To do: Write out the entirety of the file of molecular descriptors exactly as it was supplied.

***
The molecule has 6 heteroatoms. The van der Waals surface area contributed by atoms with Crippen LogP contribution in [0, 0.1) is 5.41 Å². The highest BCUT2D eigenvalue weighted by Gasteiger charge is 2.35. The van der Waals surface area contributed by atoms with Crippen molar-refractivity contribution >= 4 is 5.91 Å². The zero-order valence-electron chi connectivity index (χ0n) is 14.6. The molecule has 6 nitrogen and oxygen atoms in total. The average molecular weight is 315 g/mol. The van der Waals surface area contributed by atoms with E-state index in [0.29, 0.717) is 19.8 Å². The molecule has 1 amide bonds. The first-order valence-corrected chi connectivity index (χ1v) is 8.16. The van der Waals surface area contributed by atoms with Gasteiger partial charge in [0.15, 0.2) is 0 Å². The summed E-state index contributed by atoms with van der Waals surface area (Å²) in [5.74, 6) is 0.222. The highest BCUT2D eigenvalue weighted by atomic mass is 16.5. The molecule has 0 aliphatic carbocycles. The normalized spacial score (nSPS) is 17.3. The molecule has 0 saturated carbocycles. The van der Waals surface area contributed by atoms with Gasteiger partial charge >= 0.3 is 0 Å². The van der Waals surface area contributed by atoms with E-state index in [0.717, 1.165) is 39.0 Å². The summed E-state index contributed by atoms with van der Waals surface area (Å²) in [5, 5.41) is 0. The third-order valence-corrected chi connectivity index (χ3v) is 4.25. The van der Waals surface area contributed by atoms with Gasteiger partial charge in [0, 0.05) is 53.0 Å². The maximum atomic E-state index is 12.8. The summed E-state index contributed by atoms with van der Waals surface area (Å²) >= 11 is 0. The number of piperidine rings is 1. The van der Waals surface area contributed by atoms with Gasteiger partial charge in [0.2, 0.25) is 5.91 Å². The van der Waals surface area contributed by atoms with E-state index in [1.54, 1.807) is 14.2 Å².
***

The molecule has 6 heteroatoms. The van der Waals surface area contributed by atoms with Crippen LogP contribution in [0, 0.1) is 5.41 Å². The highest BCUT2D eigenvalue weighted by Gasteiger charge is 2.35. The van der Waals surface area contributed by atoms with Crippen molar-refractivity contribution >= 4 is 5.91 Å². The zero-order valence-electron chi connectivity index (χ0n) is 14.6. The molecule has 6 nitrogen and oxygen atoms in total. The average molecular weight is 315 g/mol. The van der Waals surface area contributed by atoms with E-state index in [0.29, 0.717) is 19.8 Å². The molecule has 1 amide bonds. The first-order valence-corrected chi connectivity index (χ1v) is 8.16. The van der Waals surface area contributed by atoms with Gasteiger partial charge in [0.15, 0.2) is 0 Å². The summed E-state index contributed by atoms with van der Waals surface area (Å²) in [5.74, 6) is 0.222. The highest BCUT2D eigenvalue weighted by atomic mass is 16.5. The molecule has 0 aliphatic carbocycles. The normalized spacial score (nSPS) is 17.3. The molecule has 0 saturated carbocycles. The van der Waals surface area contributed by atoms with Gasteiger partial charge >= 0.3 is 0 Å². The van der Waals surface area contributed by atoms with E-state index in [0.717, 1.165) is 39.0 Å². The summed E-state index contributed by atoms with van der Waals surface area (Å²) in [5, 5.41) is 0. The third-order valence-corrected chi connectivity index (χ3v) is 4.25. The van der Waals surface area contributed by atoms with Gasteiger partial charge in [0, 0.05) is 53.0 Å². The maximum atomic E-state index is 12.8. The summed E-state index contributed by atoms with van der Waals surface area (Å²) >= 11 is 0. The number of piperidine rings is 1. The van der Waals surface area contributed by atoms with Gasteiger partial charge in [0.2, 0.25) is 5.91 Å². The van der Waals surface area contributed by atoms with E-state index in [1.54, 1.807) is 14.2 Å².